The impact of the Patient Protection and Affordable Care Act on insurance coverage and cancer-directed treatment in HIV-infected patients with cancer in the United States.
BACKGROUND: To the authors' knowledge, little is known regarding the impact of the Patient Protection and Affordable Care Act (ACA) on people living with HIV and cancer (PLWHC), who have lower cancer treatment rates and worse cancer outcomes. To investigate this research gap, the authors examined the effects of the ACA on insurance coverage and receipt of cancer treatment among PLWHC in the United States. METHODS: HIV-infected individuals aged 18 to 64 years old with cancer diagnosed between 2011 and 2015 were identified in the National Cancer Data Base. Health insurance coverage and cancer treatment receipt were compared before and after implementation of the ACA in non-Medicaid expansion and Medicaid expansion states using difference-in-differences analysis. RESULTS: Of the 4794 PLWHC analyzed, approximately 49% resided in nonexpansion states and were more often uninsured (16.7% vs 4.2%), nonwhite (65.2% vs 60.2%), and of low income (36.3% vs 26.9%) compared with those in Medicaid expansion states. After 2014, the percentage of uninsured individuals decreased in expansion states (from 4.9% to 3%; P = .01) and nonexpansion states (from 17.6% to 14.6%; P = .06), possibly due to increased Medicaid coverage in expansion states (from 36.9% to 39.2%) and increased private insurance coverage in nonexpansion states (from 29.5% to 34.7%). There was no significant difference in cancer treatment receipt noted between Medicaid expansion and nonexpansion states. However, the percentage of PLWHC treated at academic facilities increased significantly only in expansion states (from 40.2% to 46.7% [P < .0001]; difference-in-differences analysis: 7.2 percentage points [P = .02]). CONCLUSIONS: The implementation of the ACA was associated with improved insurance coverage among PLWHC. Lack of insurance still is common in non-Medicaid expansion states. Patients with minority or low socioeconomic status more often resided in nonexpansion states, thereby highlighting the need for further insurance expansion.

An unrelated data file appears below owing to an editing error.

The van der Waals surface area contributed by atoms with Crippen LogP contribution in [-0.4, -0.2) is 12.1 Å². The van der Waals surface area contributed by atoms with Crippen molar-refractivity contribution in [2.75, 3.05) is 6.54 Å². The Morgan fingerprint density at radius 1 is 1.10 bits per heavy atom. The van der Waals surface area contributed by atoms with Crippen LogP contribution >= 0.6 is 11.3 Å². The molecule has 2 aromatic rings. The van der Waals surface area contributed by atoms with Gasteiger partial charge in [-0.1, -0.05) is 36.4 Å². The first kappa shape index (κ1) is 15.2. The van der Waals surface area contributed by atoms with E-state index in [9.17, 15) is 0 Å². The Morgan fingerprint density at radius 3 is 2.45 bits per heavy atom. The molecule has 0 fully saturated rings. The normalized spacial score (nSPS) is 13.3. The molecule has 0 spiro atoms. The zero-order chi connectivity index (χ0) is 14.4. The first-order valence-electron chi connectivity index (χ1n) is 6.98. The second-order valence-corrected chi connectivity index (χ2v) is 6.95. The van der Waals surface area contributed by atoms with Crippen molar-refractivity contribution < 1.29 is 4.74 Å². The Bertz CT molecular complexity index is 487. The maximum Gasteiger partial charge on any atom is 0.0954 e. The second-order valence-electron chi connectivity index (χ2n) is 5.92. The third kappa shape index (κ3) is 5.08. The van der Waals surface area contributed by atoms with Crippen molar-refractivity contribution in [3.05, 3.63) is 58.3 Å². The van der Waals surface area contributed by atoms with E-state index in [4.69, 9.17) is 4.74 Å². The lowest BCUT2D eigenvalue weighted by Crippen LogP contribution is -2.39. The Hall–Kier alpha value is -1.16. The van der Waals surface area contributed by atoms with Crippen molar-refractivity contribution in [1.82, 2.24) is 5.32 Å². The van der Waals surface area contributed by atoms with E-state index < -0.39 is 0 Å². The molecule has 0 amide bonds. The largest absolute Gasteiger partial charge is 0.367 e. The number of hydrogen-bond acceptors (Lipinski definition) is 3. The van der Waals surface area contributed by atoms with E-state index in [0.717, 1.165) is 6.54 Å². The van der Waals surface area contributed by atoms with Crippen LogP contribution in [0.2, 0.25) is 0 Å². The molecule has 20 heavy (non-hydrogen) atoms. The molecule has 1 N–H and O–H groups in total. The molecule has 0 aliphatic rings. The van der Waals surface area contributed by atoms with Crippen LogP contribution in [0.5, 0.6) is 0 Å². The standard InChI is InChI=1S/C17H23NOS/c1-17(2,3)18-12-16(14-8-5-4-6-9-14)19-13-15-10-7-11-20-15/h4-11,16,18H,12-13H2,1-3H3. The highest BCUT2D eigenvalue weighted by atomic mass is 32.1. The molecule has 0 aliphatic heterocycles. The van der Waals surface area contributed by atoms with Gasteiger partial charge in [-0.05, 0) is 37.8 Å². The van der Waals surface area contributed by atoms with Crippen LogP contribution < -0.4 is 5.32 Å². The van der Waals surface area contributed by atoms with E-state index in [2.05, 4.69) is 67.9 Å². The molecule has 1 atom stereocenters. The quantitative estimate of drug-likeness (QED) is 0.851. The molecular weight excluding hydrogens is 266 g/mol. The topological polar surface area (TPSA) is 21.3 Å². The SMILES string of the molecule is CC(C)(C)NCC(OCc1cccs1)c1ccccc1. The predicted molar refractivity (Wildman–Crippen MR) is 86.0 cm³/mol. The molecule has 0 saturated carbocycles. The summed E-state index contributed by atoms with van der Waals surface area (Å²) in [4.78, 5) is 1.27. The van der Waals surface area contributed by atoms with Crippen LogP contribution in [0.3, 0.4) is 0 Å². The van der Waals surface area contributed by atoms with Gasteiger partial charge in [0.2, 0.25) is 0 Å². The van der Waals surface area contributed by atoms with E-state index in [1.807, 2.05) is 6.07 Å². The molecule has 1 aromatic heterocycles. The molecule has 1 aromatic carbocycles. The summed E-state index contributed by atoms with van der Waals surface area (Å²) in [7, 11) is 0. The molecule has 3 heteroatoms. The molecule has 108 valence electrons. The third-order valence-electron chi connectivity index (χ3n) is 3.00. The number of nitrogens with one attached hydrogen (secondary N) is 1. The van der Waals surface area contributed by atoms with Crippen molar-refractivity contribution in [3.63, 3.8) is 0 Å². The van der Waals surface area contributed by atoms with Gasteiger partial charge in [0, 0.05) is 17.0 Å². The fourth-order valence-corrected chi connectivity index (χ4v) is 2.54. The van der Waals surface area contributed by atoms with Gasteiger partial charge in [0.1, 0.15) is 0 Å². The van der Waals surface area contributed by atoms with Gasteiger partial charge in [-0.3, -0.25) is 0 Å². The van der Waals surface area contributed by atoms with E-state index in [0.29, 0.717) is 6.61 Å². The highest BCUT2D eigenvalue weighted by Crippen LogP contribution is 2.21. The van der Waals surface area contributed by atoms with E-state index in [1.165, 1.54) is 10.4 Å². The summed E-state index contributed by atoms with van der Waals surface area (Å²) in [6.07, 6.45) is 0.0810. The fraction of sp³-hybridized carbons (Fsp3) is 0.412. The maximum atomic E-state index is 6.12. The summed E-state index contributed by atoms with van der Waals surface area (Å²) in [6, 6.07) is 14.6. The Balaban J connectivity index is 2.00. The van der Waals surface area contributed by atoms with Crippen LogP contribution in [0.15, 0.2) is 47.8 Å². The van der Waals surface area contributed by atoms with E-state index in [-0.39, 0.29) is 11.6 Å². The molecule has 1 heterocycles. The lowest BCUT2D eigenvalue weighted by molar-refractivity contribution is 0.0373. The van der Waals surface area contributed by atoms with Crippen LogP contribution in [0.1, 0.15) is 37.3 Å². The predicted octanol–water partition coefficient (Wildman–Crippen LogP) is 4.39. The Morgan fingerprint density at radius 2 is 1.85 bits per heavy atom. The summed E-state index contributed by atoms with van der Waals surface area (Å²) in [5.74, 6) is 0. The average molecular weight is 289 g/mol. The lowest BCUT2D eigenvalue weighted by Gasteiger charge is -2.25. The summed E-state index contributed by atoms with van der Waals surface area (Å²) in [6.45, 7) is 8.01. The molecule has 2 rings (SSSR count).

Corrigan, KL; Nogueira, L; Yabroff, KR; Lin, CC; Han, X; Chino, JP; Coghill, AE; Shiels, M; Jemal, A; Suneja, G
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